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Jeanice Brooks

Pianist Ingrid Barancoski reflects on her year in Southampton

Dr Ingrid Barancoski,  from the Villa-Lobos Institute at UNIRIO (Universidade Federal do Estado do Rio de Janeiro) reflects on her year in Southampton researching Nadia Boulanger and Almedia Prado: In June 2014, I was reading the book entitled The musical work of Nadia Boulanger, and found it fascinating.  Researching about the author, Prof. Jeanice Brooks, I came across the University of Southampton. Continue reading →

Sound Heritage down under

Jeanice Brooks reports on the latest Sound Heritage venture: I've just returned from a wonderful symposium at Elizabeth Bay House in Sydney, organised by Dr Matthew Stephens of Sydney Living Museums. Matthew is the research librarian of SLM's Caroline Simpson Library and Research Collection, and he has been the international member representing Australia at the study days held by the Sound Heritage network in the UK over the past two years. Continue reading →

Postcard from Potsdam

I've just returned from the State University of New York in Potsdam after participating in a fascinating festival on the French composer, conductor and pedagogue, Nadia Boulanger. When founded by the redoubtable Julia Crane in 1886, the Crane Normal Institute of Music was small enough to be run in the living rooms of a house on the town's main street. Today, the Crane School of Music at SUNY Potsdam is a flourishing institution that boasts more than 500 undergraduate music majors. Continue reading →

Sound Heritage returns

Just before the spring break, the Sound Heritage network met up for its second study day on music research and interpretation in country houses. Instead of gathering in the university, we made a field trip out to Chawton, home of Chawton House Library and Jane Austen's House Museum. Continue reading →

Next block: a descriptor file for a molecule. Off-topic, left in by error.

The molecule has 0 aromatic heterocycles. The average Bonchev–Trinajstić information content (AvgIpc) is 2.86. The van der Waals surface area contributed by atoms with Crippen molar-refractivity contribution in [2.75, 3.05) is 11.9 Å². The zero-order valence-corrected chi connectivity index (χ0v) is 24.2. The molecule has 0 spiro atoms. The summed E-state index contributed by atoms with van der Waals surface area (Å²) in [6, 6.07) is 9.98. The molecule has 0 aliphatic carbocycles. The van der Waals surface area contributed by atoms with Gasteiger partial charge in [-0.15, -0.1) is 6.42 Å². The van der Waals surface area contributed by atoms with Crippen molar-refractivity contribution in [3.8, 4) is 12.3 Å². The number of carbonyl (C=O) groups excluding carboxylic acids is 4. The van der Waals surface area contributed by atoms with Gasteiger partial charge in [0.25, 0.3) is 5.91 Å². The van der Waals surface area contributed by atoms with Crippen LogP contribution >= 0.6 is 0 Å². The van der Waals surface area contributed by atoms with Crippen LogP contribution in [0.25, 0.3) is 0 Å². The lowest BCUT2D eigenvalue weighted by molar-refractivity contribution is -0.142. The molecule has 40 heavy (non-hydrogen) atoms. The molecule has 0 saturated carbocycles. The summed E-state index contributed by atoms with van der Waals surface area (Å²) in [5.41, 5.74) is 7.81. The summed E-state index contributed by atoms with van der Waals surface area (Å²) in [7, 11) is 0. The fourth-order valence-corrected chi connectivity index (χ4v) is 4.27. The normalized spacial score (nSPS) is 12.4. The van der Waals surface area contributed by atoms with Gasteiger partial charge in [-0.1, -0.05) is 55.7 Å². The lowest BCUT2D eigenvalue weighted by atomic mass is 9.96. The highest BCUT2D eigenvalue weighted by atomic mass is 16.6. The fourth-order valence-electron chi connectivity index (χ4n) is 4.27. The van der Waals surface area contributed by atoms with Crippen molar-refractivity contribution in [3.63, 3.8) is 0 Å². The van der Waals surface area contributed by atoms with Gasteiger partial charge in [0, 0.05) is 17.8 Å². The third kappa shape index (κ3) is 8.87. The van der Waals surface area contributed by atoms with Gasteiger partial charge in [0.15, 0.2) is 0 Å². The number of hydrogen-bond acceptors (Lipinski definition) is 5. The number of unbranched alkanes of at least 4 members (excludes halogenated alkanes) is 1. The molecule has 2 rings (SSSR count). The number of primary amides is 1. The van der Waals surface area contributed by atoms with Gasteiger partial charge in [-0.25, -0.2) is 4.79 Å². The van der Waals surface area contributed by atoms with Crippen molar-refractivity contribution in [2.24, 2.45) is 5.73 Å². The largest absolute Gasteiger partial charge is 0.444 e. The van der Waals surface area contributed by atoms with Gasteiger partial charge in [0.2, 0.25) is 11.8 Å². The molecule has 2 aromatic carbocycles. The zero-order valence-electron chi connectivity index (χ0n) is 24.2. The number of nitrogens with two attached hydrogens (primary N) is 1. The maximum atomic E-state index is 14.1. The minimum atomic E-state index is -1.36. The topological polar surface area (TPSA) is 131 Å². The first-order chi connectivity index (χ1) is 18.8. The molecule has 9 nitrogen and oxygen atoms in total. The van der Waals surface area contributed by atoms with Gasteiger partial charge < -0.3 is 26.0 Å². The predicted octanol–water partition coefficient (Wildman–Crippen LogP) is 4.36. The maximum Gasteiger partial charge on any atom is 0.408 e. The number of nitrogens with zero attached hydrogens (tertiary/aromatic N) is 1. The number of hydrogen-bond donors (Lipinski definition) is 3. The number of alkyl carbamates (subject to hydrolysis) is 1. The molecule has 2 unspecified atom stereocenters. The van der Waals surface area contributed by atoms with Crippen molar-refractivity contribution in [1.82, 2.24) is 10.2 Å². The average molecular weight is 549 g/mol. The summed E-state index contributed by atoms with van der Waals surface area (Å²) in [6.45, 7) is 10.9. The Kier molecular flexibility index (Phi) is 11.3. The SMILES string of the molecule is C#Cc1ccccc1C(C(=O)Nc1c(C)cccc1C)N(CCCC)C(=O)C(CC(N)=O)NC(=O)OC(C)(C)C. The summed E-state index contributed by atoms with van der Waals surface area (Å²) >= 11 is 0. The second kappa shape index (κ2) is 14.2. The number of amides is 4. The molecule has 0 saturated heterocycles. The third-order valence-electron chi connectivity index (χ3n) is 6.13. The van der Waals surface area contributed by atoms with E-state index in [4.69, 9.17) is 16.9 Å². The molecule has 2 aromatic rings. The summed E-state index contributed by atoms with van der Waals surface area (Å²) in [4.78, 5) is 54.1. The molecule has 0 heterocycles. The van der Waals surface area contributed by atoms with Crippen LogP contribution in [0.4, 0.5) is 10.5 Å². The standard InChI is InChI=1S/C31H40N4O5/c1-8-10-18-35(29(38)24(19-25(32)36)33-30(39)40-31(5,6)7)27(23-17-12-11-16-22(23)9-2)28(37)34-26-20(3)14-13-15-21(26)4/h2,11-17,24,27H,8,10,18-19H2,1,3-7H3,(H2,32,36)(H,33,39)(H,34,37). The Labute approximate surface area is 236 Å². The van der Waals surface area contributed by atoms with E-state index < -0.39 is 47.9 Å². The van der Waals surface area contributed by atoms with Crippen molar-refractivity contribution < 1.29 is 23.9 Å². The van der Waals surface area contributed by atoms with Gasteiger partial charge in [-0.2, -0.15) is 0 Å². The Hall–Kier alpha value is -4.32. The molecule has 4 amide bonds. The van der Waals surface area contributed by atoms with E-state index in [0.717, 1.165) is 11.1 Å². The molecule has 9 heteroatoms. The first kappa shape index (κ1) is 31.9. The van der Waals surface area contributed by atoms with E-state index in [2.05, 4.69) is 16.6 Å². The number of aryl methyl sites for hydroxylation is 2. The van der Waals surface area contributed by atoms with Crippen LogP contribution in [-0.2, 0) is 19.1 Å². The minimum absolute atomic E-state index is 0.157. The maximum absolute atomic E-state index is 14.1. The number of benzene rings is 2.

The Trembling Line – closing this week

If you haven't yet had a chance to go over to the university's John Hansard Gallery to experience Aura Satz's wonderful show, The Trembling Line, now is the moment! The show closes on 23 January. The centrepiece of the show is The Trembling Line, which Aura Satz completed during her Leverhulme Trust-funded residency at Southampton.  The piece features a score by Music's Dr Leo Grant, and uses an innovative spherical speaker array designed by the Institute of Sound and Vibration Research. Continue reading →

Launching Sound Heritage

A couple of weeks ago heritage professionals, historical performance experts and music academics came to Southampton for the inaugural meeting of Sound Heritage, a new project on music in English country houses of the 18th and 19th centuries. Network leader Professor Jeanice Brooks tells us about the day: Country houses have special place in British culture, and with the huge success of movies and television dramas like 'Downton Abbey', more people than ever before are interested in them. Continue reading →

Harpsichords at Cheltenham

This week postgraduate researcher and harpsichordist Christopher Lewis starred as player and presenter at the Cheltenham Music Festival -  for 'A History of the Modern Harpsichord: An Afternoon at the Salle Cortot'.  Here he tells us more about the purpose of the event : Early on Monday, a small group of us from the University of Southampton departed for the prestigious Cheltenham Music Festival. Continue reading →

Orpheus in the round

Professor of Music Jeanice Brooks made a field trip to hear one of her favorite operas: Last week I went along with some of my Southampton Music colleagues to see Claudio Monteverdi's Orfeo. Composed in 1607, it's the earliest opera that is regularly staged today. It's a piece I completely adore, and though I teach it both in first year music history and in a specialised module on Monteverdi for second and third years, I've had only a few chances to see it in the theatre. Continue reading →

Musical offerings

The gift-giving season came early to the Music department this year: over the last few months, we've had some fascinating presents from generous friends.  Head of department Jeanice Brooks describes them: I'll start with the smallest and also possibly the strangest gift we've received. Continue reading →